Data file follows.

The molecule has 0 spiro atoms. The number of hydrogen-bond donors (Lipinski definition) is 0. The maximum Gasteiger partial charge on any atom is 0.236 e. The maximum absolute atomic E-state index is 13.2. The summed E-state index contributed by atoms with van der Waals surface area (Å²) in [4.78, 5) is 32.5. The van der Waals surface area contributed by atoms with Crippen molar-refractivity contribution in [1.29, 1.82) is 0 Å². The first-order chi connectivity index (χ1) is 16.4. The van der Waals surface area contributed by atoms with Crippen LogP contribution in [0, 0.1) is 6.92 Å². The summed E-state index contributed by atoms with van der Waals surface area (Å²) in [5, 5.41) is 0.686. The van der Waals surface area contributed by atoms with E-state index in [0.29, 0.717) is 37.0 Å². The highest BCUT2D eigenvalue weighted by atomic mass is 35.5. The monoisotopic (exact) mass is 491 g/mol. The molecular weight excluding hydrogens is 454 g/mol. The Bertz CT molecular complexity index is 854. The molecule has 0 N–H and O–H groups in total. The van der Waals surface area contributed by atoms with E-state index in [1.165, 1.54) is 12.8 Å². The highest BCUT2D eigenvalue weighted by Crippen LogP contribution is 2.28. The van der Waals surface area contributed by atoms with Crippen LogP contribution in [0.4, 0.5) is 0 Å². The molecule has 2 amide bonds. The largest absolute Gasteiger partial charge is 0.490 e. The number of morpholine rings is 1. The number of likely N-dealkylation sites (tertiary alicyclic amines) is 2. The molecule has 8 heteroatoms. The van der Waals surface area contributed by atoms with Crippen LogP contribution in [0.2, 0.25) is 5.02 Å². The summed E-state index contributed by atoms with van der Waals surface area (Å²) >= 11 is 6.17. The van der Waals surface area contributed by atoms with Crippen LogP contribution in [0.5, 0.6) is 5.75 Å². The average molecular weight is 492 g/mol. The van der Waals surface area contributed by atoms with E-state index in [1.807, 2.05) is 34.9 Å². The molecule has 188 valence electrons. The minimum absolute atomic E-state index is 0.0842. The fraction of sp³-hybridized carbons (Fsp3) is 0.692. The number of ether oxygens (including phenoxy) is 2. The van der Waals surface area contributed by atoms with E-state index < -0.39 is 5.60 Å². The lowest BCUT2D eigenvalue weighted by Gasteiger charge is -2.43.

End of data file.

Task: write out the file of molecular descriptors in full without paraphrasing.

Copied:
The molecule has 0 spiro atoms. The number of hydrogen-bond donors (Lipinski definition) is 0. The maximum Gasteiger partial charge on any atom is 0.236 e. The maximum absolute atomic E-state index is 13.2. The summed E-state index contributed by atoms with van der Waals surface area (Å²) in [4.78, 5) is 32.5. The van der Waals surface area contributed by atoms with Crippen molar-refractivity contribution in [1.29, 1.82) is 0 Å². The first-order chi connectivity index (χ1) is 16.4. The van der Waals surface area contributed by atoms with Crippen LogP contribution in [0, 0.1) is 6.92 Å². The summed E-state index contributed by atoms with van der Waals surface area (Å²) in [5, 5.41) is 0.686. The van der Waals surface area contributed by atoms with E-state index in [0.29, 0.717) is 37.0 Å². The highest BCUT2D eigenvalue weighted by atomic mass is 35.5. The monoisotopic (exact) mass is 491 g/mol. The molecular weight excluding hydrogens is 454 g/mol. The Bertz CT molecular complexity index is 854. The molecule has 0 N–H and O–H groups in total. The van der Waals surface area contributed by atoms with E-state index in [1.165, 1.54) is 12.8 Å². The highest BCUT2D eigenvalue weighted by Crippen LogP contribution is 2.28. The van der Waals surface area contributed by atoms with Crippen LogP contribution in [0.4, 0.5) is 0 Å². The molecule has 2 amide bonds. The largest absolute Gasteiger partial charge is 0.490 e. The number of morpholine rings is 1. The number of likely N-dealkylation sites (tertiary alicyclic amines) is 2. The molecule has 8 heteroatoms. The van der Waals surface area contributed by atoms with Crippen LogP contribution in [0.2, 0.25) is 5.02 Å². The summed E-state index contributed by atoms with van der Waals surface area (Å²) >= 11 is 6.17. The van der Waals surface area contributed by atoms with Crippen LogP contribution in [0.5, 0.6) is 5.75 Å². The average molecular weight is 492 g/mol. The van der Waals surface area contributed by atoms with E-state index in [1.807, 2.05) is 34.9 Å². The molecule has 188 valence electrons. The minimum absolute atomic E-state index is 0.0842. The fraction of sp³-hybridized carbons (Fsp3) is 0.692. The number of ether oxygens (including phenoxy) is 2. The van der Waals surface area contributed by atoms with E-state index < -0.39 is 5.60 Å². The lowest BCUT2D eigenvalue weighted by Gasteiger charge is -2.43.